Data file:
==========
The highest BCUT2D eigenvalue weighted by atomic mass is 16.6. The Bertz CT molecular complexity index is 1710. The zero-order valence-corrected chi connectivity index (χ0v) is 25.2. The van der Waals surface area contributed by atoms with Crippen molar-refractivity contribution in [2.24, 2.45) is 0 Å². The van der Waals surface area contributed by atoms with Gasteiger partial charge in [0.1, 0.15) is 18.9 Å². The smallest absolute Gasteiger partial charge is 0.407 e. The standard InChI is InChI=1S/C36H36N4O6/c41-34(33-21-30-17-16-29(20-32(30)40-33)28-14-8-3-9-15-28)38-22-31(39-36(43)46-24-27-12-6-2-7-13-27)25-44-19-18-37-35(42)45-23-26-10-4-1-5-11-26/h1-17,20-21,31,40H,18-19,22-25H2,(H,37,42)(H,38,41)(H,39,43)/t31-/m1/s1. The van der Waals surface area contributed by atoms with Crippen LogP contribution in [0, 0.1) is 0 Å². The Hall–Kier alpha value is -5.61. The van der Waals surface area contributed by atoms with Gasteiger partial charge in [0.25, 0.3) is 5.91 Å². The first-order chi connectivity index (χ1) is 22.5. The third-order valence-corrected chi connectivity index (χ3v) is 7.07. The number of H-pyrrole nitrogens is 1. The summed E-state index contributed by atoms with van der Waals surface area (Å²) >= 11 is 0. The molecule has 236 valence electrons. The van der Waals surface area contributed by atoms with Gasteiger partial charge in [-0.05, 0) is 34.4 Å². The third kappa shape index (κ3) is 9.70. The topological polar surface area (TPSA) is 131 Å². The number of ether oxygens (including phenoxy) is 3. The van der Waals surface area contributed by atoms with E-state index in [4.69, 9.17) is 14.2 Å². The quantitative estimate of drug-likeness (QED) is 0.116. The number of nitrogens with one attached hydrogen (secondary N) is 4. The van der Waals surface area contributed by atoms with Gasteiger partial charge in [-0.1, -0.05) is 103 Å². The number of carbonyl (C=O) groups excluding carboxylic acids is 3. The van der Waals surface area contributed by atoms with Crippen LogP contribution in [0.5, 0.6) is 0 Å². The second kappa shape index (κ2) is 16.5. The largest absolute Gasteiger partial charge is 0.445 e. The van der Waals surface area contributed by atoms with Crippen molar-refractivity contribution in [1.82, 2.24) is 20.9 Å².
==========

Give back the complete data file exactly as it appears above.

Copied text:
The highest BCUT2D eigenvalue weighted by atomic mass is 16.6. The Bertz CT molecular complexity index is 1710. The zero-order valence-corrected chi connectivity index (χ0v) is 25.2. The van der Waals surface area contributed by atoms with Crippen molar-refractivity contribution in [2.24, 2.45) is 0 Å². The van der Waals surface area contributed by atoms with Gasteiger partial charge in [0.1, 0.15) is 18.9 Å². The smallest absolute Gasteiger partial charge is 0.407 e. The standard InChI is InChI=1S/C36H36N4O6/c41-34(33-21-30-17-16-29(20-32(30)40-33)28-14-8-3-9-15-28)38-22-31(39-36(43)46-24-27-12-6-2-7-13-27)25-44-19-18-37-35(42)45-23-26-10-4-1-5-11-26/h1-17,20-21,31,40H,18-19,22-25H2,(H,37,42)(H,38,41)(H,39,43)/t31-/m1/s1. The van der Waals surface area contributed by atoms with Crippen LogP contribution in [0, 0.1) is 0 Å². The Hall–Kier alpha value is -5.61. The van der Waals surface area contributed by atoms with Gasteiger partial charge in [0.25, 0.3) is 5.91 Å². The first-order chi connectivity index (χ1) is 22.5. The third-order valence-corrected chi connectivity index (χ3v) is 7.07. The number of H-pyrrole nitrogens is 1. The summed E-state index contributed by atoms with van der Waals surface area (Å²) >= 11 is 0. The molecule has 236 valence electrons. The van der Waals surface area contributed by atoms with Gasteiger partial charge in [-0.05, 0) is 34.4 Å². The third kappa shape index (κ3) is 9.70. The topological polar surface area (TPSA) is 131 Å². The number of ether oxygens (including phenoxy) is 3. The van der Waals surface area contributed by atoms with E-state index in [4.69, 9.17) is 14.2 Å². The quantitative estimate of drug-likeness (QED) is 0.116. The number of nitrogens with one attached hydrogen (secondary N) is 4. The van der Waals surface area contributed by atoms with Gasteiger partial charge in [-0.1, -0.05) is 103 Å². The number of carbonyl (C=O) groups excluding carboxylic acids is 3. The van der Waals surface area contributed by atoms with Crippen LogP contribution in [0.5, 0.6) is 0 Å². The second kappa shape index (κ2) is 16.5. The largest absolute Gasteiger partial charge is 0.445 e. The van der Waals surface area contributed by atoms with Crippen molar-refractivity contribution in [1.82, 2.24) is 20.9 Å².